A Broad View | Issue 4

A Broad View | Issue 4

A Refreshing Breath of Freedom

A Broad View is written by different international students each
week who wish to share their impressions of their time here or
unique experiences. Email critic@critic.co.nz if you are an international student wanting to tell your tale.

Hours before sitting down to write this column, I was not quite sure of a theme for the piece. But, over dinner, my kiwi host asked me what aspect of New Zealand culture shocked me the most. I had to think for a while — much of how I learned to behave growing up in the United States holds true here in New Zealand.

“The bluntness,” I finally told him.

The word sounds harsh, but I meant it in an absolutely positive sense. My university experience stateside is, quite possibly, the one true polar opposite of the “Scarfie” experience. I attend a small — 2,000 students — liberal arts school in a vast city — Los Angeles. Of course, the University of Otago is a large school in a small city.

More important than the demographics, however, is the attitude of the students. My college prides itself on the progressive nature of its students. And while that is certainly the case — they stage protests, ignore social convention and question authority — there is a strange pressure among the student body to mute yourself as well. On many occasions, people are afraid to speak their mind because they don’t want to be the reason for one of those protests. Therefore, the opinions and, more noticeably, the humour of the student body end up trapped in a paradoxical container labelled “political correctness”. (Or, at least, what the majority deems “political correctness”.)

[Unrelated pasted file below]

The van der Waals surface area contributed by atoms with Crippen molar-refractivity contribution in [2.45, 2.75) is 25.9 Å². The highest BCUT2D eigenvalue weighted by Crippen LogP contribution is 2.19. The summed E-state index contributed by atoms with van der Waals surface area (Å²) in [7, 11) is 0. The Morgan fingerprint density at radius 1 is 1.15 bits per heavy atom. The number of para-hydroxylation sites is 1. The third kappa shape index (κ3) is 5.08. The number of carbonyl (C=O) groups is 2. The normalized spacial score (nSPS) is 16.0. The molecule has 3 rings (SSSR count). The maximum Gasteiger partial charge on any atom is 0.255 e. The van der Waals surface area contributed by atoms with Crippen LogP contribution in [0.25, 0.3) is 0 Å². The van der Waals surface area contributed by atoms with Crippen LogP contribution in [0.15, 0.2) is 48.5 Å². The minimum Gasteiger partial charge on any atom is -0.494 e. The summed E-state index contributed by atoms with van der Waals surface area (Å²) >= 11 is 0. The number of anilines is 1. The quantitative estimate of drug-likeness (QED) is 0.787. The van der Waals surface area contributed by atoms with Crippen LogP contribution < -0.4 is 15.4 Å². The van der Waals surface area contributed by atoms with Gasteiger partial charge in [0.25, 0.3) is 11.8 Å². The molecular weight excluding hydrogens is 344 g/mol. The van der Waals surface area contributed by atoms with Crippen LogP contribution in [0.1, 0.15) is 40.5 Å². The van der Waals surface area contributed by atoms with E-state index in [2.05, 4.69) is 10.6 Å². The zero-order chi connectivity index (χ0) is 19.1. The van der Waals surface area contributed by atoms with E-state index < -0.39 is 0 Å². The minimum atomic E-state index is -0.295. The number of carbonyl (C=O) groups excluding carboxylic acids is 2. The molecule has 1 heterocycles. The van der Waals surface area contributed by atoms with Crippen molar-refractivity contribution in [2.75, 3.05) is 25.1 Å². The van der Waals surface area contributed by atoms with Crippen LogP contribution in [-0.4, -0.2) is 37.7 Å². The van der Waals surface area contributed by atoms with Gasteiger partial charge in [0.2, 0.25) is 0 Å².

Here, the situation is quite different. Students use cruder language and are less sensitive. When they feel a certain way about something, they let it be heard. This is not to say that bigotry is part of the bluntness that I hear amidst conversations between Kiwis. In fact, I have seen less of it here than anywhere I have lived in the States. Instead, with that bluntness comes a refreshing breath of freedom of opinion. People can develop a dialogue without the fear of having their words woefully misinterpreted because they contradict a certain expectation of appropriateness.

When one party is not immediately offended by the differences in opinion of another (or, dare I say it, a joke), real progress and change can happen. So, the first lesson I have learned in my short time here — don’t get so offended, have a laugh, lighten up.
This article first appeared in Issue 4, 2015.
Posted 2:32pm Sunday 15th March 2015 by Timothy O'Donnelle.